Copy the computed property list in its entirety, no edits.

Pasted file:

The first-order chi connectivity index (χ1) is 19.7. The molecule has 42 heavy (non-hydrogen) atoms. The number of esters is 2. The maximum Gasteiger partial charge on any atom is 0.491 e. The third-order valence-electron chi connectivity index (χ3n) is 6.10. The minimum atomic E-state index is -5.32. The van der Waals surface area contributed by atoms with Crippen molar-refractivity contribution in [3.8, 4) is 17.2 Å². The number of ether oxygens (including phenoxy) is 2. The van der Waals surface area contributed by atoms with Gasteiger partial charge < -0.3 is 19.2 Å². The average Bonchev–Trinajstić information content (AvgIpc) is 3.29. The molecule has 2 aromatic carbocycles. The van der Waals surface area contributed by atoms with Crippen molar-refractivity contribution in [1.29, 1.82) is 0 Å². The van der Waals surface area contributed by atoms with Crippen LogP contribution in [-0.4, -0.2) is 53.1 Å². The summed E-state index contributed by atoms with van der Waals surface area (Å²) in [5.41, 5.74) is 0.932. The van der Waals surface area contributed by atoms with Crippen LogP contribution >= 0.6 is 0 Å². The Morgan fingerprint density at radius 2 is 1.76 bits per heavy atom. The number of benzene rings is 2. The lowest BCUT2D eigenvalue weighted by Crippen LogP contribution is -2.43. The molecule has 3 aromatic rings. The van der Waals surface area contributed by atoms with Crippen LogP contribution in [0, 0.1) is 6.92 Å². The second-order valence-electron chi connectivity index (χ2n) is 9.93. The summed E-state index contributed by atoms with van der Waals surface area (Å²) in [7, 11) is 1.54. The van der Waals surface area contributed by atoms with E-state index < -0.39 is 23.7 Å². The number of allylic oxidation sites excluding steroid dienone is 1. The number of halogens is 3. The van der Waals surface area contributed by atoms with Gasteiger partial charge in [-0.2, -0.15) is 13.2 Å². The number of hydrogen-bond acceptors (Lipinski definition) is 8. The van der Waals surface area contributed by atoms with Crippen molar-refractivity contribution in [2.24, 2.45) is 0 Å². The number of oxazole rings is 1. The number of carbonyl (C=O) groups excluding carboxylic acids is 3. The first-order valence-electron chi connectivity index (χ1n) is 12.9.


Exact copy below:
The first-order chi connectivity index (χ1) is 19.7. The molecule has 42 heavy (non-hydrogen) atoms. The number of esters is 2. The maximum Gasteiger partial charge on any atom is 0.491 e. The third-order valence-electron chi connectivity index (χ3n) is 6.10. The minimum atomic E-state index is -5.32. The van der Waals surface area contributed by atoms with Crippen molar-refractivity contribution in [3.8, 4) is 17.2 Å². The number of ether oxygens (including phenoxy) is 2. The van der Waals surface area contributed by atoms with Gasteiger partial charge < -0.3 is 19.2 Å². The average Bonchev–Trinajstić information content (AvgIpc) is 3.29. The molecule has 2 aromatic carbocycles. The van der Waals surface area contributed by atoms with Crippen molar-refractivity contribution in [1.29, 1.82) is 0 Å². The van der Waals surface area contributed by atoms with Crippen LogP contribution in [-0.4, -0.2) is 53.1 Å². The summed E-state index contributed by atoms with van der Waals surface area (Å²) in [5.41, 5.74) is 0.932. The van der Waals surface area contributed by atoms with Crippen LogP contribution >= 0.6 is 0 Å². The Morgan fingerprint density at radius 2 is 1.76 bits per heavy atom. The number of benzene rings is 2. The lowest BCUT2D eigenvalue weighted by Crippen LogP contribution is -2.43. The molecule has 3 aromatic rings. The van der Waals surface area contributed by atoms with Crippen LogP contribution in [0, 0.1) is 6.92 Å². The second-order valence-electron chi connectivity index (χ2n) is 9.93. The summed E-state index contributed by atoms with van der Waals surface area (Å²) in [7, 11) is 1.54. The van der Waals surface area contributed by atoms with E-state index < -0.39 is 23.7 Å². The number of allylic oxidation sites excluding steroid dienone is 1. The number of halogens is 3. The van der Waals surface area contributed by atoms with Gasteiger partial charge in [-0.2, -0.15) is 13.2 Å². The number of hydrogen-bond acceptors (Lipinski definition) is 8. The van der Waals surface area contributed by atoms with Crippen molar-refractivity contribution in [2.24, 2.45) is 0 Å². The number of oxazole rings is 1. The number of carbonyl (C=O) groups excluding carboxylic acids is 3. The first-order valence-electron chi connectivity index (χ1n) is 12.9.